GovTech: Putting people first with simple, efficient and transparent government

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Graphic by Nicholas Nam

Rapid technological change and growing expectations of citizens are elevating the importance of digital innovation for governments around the world. The World Bank Group, working together with other stakeholders, has a role to play in ensuring client countries have access to knowledge, the solutions, and the expertise required to bring about digital transformation of government services.

On April 13, the World Bank Group hosted a Spring Meetings event, GovTech: Putting People First with Simple, Efficient and Transparent Government. 

The event began with a fireside chat with Ceyla Pazarbasioglu, Vice President of Equitable Growth, Finance and Institutions at the World Bank Group, and Daniel Korski, CBE, CEO of Public.
 

Ceyla Pazarbasioglu and Daniel Korski

"Data is now the new oil: it brings many opportunities, but also many risks. We need to build a foundation network to ensure that we benefit from the opportunities of digitizing public services," said Ceyla Pazarbasioglu. 

Daniel Korski discussed how technology is creating a moment where innovation can finally begin to influence how public services are delivered.

 “Technology can track the delivery of goods, services, and outcomes in a way that we've never been able to achieve before,” said Daniel Korski.  “The more that we move towards an open, transparent system, the easier it will be for us to pinpoint where corruption is happening or where something isn't working.”

The fireside chat was followed by an expert panel discussion with voices from technology innovators, policy makers, and development partners.


“There is a great risk of reinforcing existing divides and creating new ones as we move further into the digital era,” said Matthew Rycroft, CBE, Permanent Secretary, Department for International Development, UK.  “We must use the digital revolution to help those who are most at risk of being left behind -- including women, girls and the disabled -- catch up. Ultimately GovTech isn't an end in itself.

Yasodara Córdova, Senior Fellow, Data & Misinformation at the Digital Harvard Kennedy School, stated that citizen engagement is vital to ensuring GovTech services are democratic.  Offline grassroots institutions, like steering committees and popular associations, are key to make GovTech work for all.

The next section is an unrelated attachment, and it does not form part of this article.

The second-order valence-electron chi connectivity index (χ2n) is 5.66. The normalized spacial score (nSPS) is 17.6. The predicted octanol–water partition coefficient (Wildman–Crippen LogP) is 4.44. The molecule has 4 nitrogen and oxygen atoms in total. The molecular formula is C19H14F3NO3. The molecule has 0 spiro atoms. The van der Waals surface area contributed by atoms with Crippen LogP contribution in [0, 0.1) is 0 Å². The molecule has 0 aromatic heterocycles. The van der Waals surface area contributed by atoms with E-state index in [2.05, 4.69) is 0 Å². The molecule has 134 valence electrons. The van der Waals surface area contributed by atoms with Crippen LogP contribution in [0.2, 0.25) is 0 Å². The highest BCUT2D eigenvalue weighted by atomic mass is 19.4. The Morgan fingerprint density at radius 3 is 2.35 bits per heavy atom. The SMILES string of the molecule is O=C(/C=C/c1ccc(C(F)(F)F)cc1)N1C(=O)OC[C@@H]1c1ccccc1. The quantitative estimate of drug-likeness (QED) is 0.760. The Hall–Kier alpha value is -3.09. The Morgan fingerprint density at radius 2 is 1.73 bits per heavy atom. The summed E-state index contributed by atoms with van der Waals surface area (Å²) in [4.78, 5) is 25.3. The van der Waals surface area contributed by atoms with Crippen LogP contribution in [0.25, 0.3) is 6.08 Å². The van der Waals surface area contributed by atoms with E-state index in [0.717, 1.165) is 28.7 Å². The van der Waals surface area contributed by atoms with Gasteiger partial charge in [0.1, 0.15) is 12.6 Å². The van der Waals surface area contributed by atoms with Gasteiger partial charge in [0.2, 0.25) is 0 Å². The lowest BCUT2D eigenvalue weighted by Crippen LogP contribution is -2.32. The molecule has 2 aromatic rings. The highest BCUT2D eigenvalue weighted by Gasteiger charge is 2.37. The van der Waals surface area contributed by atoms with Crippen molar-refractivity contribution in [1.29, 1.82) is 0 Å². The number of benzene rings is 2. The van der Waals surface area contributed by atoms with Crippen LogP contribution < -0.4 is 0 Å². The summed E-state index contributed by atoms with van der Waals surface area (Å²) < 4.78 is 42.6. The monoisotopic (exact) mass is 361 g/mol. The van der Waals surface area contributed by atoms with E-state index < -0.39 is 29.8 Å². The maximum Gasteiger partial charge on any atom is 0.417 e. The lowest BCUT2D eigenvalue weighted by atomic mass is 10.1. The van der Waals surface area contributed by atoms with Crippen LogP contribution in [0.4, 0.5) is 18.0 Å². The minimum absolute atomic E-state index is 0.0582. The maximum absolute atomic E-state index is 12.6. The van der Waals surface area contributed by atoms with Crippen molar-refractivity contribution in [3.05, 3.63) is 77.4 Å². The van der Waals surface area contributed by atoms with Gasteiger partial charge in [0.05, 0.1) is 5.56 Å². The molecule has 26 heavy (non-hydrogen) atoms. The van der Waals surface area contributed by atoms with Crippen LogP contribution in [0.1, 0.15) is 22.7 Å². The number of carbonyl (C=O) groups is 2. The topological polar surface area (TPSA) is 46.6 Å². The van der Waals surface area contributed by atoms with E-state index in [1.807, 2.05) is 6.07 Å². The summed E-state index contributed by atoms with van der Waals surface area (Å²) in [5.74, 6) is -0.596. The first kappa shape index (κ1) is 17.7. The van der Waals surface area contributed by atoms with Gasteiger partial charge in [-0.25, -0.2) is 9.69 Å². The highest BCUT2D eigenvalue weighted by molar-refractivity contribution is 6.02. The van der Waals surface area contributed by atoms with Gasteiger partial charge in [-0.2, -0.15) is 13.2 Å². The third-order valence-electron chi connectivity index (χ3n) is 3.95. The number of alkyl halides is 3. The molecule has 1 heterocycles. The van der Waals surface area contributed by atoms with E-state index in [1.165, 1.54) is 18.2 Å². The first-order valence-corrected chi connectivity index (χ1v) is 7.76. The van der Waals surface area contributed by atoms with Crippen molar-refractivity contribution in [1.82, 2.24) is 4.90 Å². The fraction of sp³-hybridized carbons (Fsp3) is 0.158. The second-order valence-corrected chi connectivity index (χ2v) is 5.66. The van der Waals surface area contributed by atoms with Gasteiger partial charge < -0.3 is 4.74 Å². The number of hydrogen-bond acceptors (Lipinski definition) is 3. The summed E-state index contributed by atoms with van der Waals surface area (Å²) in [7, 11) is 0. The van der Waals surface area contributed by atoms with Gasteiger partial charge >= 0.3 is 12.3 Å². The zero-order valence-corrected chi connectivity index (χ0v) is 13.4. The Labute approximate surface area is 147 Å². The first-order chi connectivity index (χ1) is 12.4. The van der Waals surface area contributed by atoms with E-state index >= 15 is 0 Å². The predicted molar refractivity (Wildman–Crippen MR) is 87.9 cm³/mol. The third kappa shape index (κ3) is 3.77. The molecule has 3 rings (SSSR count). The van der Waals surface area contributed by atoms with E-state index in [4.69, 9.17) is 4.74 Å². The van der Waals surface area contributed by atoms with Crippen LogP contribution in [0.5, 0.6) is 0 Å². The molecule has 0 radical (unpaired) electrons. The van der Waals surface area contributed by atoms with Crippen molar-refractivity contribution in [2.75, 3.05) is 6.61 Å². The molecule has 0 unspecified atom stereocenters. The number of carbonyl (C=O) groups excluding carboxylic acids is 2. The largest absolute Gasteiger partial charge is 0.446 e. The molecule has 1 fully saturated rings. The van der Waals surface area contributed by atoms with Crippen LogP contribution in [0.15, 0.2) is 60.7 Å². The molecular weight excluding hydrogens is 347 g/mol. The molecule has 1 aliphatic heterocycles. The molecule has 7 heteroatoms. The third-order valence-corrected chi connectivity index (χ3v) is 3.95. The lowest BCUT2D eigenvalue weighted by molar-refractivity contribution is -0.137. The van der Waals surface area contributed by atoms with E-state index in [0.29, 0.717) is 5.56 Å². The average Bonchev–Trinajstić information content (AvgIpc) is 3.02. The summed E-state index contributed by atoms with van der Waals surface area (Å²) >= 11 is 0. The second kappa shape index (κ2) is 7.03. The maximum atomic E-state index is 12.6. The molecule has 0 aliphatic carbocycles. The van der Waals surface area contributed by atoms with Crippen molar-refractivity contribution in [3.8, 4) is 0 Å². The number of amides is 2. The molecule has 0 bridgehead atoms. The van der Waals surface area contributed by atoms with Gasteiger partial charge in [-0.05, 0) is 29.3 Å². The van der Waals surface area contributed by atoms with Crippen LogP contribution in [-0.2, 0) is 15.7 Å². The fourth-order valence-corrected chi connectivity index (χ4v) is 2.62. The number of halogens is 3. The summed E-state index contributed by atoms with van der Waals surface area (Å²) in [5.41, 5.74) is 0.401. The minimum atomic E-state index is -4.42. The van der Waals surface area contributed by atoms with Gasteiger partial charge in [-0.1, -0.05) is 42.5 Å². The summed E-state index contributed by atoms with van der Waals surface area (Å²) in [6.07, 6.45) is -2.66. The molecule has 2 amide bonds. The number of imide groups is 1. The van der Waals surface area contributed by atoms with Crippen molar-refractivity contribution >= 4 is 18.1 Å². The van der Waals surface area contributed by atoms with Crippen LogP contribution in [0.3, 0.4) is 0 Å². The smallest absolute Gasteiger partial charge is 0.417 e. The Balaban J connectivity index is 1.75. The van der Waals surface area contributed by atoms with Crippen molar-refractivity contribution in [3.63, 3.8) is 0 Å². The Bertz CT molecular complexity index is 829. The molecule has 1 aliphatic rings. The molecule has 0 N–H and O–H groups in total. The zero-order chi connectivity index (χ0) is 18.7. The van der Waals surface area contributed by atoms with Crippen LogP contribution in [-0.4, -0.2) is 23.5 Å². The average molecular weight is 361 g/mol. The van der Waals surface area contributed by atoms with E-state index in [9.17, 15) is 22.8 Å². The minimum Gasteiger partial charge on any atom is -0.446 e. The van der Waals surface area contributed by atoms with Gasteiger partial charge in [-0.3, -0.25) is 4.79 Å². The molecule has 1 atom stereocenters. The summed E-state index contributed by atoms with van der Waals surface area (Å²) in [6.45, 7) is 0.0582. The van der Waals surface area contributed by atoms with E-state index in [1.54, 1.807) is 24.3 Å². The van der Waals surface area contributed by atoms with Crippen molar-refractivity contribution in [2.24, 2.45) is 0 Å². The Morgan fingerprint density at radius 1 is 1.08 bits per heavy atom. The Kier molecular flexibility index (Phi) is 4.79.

“Austria started going digital in certain areas of its service delivery many years ago,” said Harald Waiglein, Director General for Economic Policy, Financial Markets and Customs Duties, Austria.  “The push now is about simplifying things for clients.”

“E-government is very important to us because we are trying to implement the fourth industrial revolution and reduce the poverty level,” said Minister Mai Tien Dung . He said that Vietnam does not want to leave any citizens behind during this process which is the point of GovTech, especially for the people in developing countries.

“Many of the key components of cloud and open data, if properly implemented, can provide governments with a leap forward,” said Peter Selfridge, Global Head of Digital Government at SAP. 

Partnerships, participation, privacy, digital ecosystems, climate change, accountability -- these were some of the issues raised by the panel when asked to share their final thoughts on the discussion.

If you missed the event, replay the video and tell us what you think in the comments or by using the #GovTech hashtag on Twitter.

Join the Conversation

David Harold Chester
April 17, 2019

I find that the World bank to be guilty of lending money to governments that are being managed by unscrupulous people whose interest is not aimed at making their county more prosperous.
The managers of the Bank should make quite sure that the motivation of the borrowers is one of investment in the national resources for making the use of the land more efficient. This implies that the land is not being withheld from use by those who wish to speculate in the improvements to its infrastructure that this money will obviously implement.
This criterion is obviously difficult to meet, but if it is indeed a good thing to help finance the development of poor nations, then it is also necessary to make certain that their government is sound. One way of achieving this is by the use of a land value tax (which eliminates speculation in land values) instead of taking the money from working peoples as income tax.